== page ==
No­var­tis’ CAR-T chief Azam is leav­ing, but phar­ma gi­ant de­nies any ‘re­treat’ is un­der­way


No­var­tis re­spond­ed to a re­port in End­points News this morn­ing which out­lines the com­pa­ny’s de­ci­sion to purge most of the ex­ec­u­tive team in­volved in its pi­o­neer­ing cell and gene ther­a­py unit. Ac­cord­ing to the com­pa­ny, the de­ci­sion to cut up to 120 staffers as it re­de­ployed most of the 400 staffers back in­to its on­col­o­gy di­vi­sion does not sig­ni­fy any kind of a “re­treat.”

No­var­tis is still on track to nab the first FDA OK for a CAR-T to treat pe­di­atric acute lym­phoblas­tic leukemia, as­serts a com­pa­ny state­ment. In ad­di­tion, the com­pa­ny said that Us­man “Oz” Azam, the glob­al chief for this unit, has de­cid­ed to leave the com­pa­ny, while oth­er team ex­ecs in­volved in the cut­back still have a chance to land new jobs at the phar­ma gi­ant.

Ear­li­er this week End­points broke the sto­ry that No­var­tis is dis­band­ing the unit, which had been charged with de­vel­op­ing No­var­tis’s CAR-T pipeline, backed with con­sid­er­able hoopla two years ago in a cov­er sto­ry on CEO Joe Jimenez in Forbes.

This morn­ing, we fol­lowed up with a new re­port af­ter gain­ing ac­cess to the full memo that Azam had writ­ten. In it, he not­ed:

Un­for­tu­nate­ly a num­ber of col­leagues will be im­pact­ed by this change as many po­si­tions are be­ing elim­i­nat­ed. Im­pact­ed US-based as­so­ciates are be­ing no­ti­fied in meet­ings to­day. As­so­ci­ates based in Basel will learn more about their in­di­vid­ual cir­cum­stances on Thurs­day. The ma­jor­i­ty of the CG­TU Lead­er­ship Team mem­bers, who are among the best I have worked with, are al­so im­pact­ed.

The com­pa­ny’s re­sponse, though, is not like­ly to change the grow­ing per­cep­tion that the com­pa­ny is pulling back from the field just as the first CAR-T drugs are be­ing prepped for the FDA. Kite is now the wide­ly rec­og­nized leader af­ter a re­cent set­back at Juno, with plans to hus­tle an ap­pli­ca­tion to the FDA lat­er this year. And a num­ber of oth­er com­pa­nies are in the hunt to fol­low up with new drugs of their own.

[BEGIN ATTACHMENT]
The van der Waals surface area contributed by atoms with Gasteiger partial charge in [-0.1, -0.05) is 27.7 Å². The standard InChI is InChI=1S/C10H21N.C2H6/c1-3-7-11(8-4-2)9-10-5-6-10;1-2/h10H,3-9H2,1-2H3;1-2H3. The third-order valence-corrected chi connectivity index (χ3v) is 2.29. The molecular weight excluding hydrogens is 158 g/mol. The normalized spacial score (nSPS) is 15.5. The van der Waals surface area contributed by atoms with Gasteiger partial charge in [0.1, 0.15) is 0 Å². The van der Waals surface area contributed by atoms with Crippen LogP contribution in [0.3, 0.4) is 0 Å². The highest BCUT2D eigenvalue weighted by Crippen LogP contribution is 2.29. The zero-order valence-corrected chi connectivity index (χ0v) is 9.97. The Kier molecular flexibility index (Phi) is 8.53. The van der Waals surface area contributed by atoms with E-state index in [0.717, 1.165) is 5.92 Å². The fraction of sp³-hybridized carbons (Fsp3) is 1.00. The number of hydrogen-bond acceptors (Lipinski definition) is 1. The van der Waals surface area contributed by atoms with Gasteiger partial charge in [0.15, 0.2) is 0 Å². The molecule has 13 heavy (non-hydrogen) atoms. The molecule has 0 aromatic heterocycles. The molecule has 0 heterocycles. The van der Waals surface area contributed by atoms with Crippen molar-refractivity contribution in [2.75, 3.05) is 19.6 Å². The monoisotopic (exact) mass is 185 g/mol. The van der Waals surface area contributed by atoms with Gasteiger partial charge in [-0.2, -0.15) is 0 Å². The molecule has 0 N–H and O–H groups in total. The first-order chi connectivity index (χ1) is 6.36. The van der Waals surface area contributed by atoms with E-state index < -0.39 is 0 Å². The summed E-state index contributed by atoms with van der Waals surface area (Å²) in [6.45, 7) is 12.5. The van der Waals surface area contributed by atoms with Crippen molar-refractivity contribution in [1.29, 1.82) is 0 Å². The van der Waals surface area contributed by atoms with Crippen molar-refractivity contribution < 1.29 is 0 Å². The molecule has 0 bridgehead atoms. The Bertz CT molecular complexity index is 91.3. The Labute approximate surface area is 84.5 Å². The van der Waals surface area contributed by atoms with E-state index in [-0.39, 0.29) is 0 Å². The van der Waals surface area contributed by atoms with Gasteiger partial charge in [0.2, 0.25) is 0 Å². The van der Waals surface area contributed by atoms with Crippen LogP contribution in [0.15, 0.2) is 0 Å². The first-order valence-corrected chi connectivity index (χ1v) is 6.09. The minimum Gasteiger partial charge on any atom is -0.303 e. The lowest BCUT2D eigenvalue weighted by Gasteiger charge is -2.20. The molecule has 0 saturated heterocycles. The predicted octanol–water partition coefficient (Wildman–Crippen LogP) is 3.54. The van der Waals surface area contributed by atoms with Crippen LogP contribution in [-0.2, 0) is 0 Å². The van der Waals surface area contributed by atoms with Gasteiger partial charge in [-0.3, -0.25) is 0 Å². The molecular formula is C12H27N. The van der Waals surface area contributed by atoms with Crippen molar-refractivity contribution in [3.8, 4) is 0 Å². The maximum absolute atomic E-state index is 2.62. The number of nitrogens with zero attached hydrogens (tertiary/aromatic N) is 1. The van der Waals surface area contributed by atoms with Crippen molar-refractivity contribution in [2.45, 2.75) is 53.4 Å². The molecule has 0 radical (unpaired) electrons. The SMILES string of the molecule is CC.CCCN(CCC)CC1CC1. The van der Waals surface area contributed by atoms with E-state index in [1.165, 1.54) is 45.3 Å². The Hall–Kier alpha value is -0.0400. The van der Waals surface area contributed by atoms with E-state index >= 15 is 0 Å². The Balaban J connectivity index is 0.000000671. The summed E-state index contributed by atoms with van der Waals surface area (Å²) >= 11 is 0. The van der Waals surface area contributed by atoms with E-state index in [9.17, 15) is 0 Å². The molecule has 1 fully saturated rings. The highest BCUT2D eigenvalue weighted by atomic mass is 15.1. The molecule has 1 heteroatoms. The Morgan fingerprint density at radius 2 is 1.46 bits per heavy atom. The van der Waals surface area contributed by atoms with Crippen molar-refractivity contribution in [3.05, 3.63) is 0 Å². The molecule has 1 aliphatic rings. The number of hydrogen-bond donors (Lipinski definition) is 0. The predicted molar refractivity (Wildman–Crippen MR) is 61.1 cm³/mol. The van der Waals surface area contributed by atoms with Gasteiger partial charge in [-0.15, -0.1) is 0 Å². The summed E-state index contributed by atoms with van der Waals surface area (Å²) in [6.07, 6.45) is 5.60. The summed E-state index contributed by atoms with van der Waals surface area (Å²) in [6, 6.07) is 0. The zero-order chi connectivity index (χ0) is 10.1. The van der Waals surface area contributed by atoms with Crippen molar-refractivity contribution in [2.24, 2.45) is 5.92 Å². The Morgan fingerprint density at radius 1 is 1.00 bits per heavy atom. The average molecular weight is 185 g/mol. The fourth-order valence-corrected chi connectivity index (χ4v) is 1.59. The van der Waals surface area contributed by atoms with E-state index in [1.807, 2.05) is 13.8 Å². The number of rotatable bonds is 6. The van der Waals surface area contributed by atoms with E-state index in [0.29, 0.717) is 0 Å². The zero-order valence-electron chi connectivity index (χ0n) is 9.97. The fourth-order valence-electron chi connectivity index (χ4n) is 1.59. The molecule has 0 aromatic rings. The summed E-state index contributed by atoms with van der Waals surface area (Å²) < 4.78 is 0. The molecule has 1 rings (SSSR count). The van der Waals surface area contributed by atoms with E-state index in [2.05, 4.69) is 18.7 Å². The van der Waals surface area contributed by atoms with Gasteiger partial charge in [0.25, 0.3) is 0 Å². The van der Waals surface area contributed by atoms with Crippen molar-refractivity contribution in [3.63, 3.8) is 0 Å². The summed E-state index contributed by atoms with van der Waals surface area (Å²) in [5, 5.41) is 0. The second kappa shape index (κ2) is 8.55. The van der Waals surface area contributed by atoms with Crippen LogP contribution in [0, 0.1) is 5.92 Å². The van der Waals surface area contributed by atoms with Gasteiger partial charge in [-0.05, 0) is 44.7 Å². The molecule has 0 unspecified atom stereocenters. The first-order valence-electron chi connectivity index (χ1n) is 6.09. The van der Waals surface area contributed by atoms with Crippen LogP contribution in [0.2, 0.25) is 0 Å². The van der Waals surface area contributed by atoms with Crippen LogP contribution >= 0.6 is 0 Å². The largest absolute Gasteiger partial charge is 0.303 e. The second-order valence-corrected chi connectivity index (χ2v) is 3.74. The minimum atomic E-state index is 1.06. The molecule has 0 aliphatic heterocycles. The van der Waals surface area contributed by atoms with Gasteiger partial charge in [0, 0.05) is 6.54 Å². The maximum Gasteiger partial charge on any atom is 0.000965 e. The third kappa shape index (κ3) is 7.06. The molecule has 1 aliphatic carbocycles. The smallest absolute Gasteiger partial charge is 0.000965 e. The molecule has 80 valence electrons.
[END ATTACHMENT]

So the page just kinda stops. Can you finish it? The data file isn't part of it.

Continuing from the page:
Here’s the full re­sponse:

No­var­tis is seek­ing to clar­i­fy mis­in­for­ma­tion in the lat­est End­points re­port on the re-in­te­gra­tion of the Cell & Gene Ther­a­pies Unit (CG­TU) in­to the broad­er No­var­tis or­ga­ni­za­tion.

Con­trary to your head­line that we are “re­treat­ing from CAR-T,” our com­mit­ment to CAR-T and CRISPR tech­nolo­gies re­mains strong.  As we have pre­vi­ous­ly stat­ed, CTL019 is on track to be filed with the FDA ear­ly next year and with the EMA lat­er in 2017.  In fact, we ex­pect CTL019 will be the first chimeric anti­gen re­cep­tor T-cell (CAR T) ther­a­py to be ap­proved for pe­di­atric acute lym­phoblas­tic leukemia.

Dr. Us­man Azam along with his lead­er­ship team helped to de­sign the en­tire re-in­te­gra­tion plan. Ac­tions like re-in­te­gra­tion in­to oth­er parts of busi­ness­es can cause re­dun­dan­cies in roles, e.g. HR, fi­nance, le­gal, and that is why some peo­ple will leave our or­ga­ni­za­tion.  Dr. Azam de­cid­ed that as part of the re-in­te­gra­tion he would like to use this tran­si­tion to look at new op­por­tu­ni­ties out­side of the com­pa­ny. The CG­TU lead­er­ship team, along with ap­prox­i­mate­ly 120 oth­er as­so­ciates who will be im­pact­ed, have the op­por­tu­ni­ty to stay at No­var­tis if there is a role that is avail­able or suit­able for them.  It is im­por­tant to note that most of the CG­TU em­ploy­ees will be re­de­ployed to oth­er parts of the com­pa­ny.

At No­var­tis, we are trans­form­ing the com­pa­ny to be more fo­cused with a less-com­plex, more ag­ile struc­ture. While the CG­TU struc­ture was crit­i­cal to ramp up our ca­pa­bil­i­ties in cer­tain ar­eas like man­u­fac­tur­ing, clin­i­cal tri­als and com­mer­cial­iza­tion for a com­plete­ly new way of treat­ing can­cer, now that the com­pa­ny has re-or­ga­nized un­der a new op­er­at­ing mod­el, the re-in­te­gra­tion of CG­TU is the log­i­cal next step in our evo­lu­tion.

The No­var­tis en­ter­prise has all of the ca­pa­bil­i­ties we need to ef­fi­cient­ly re-in­te­grate CG­TU in­to the broad­er or­ga­ni­za­tion: lead­er­ship in on­col­o­gy and hema­tol­ogy specif­i­cal­ly, a glob­al com­mer­cial and de­vel­op­ment foot­print, a strong en­ter­prise man­u­fac­tur­ing or­ga­ni­za­tion, as well as sup­port func­tions to en­able a suc­cess­ful tran­si­tion.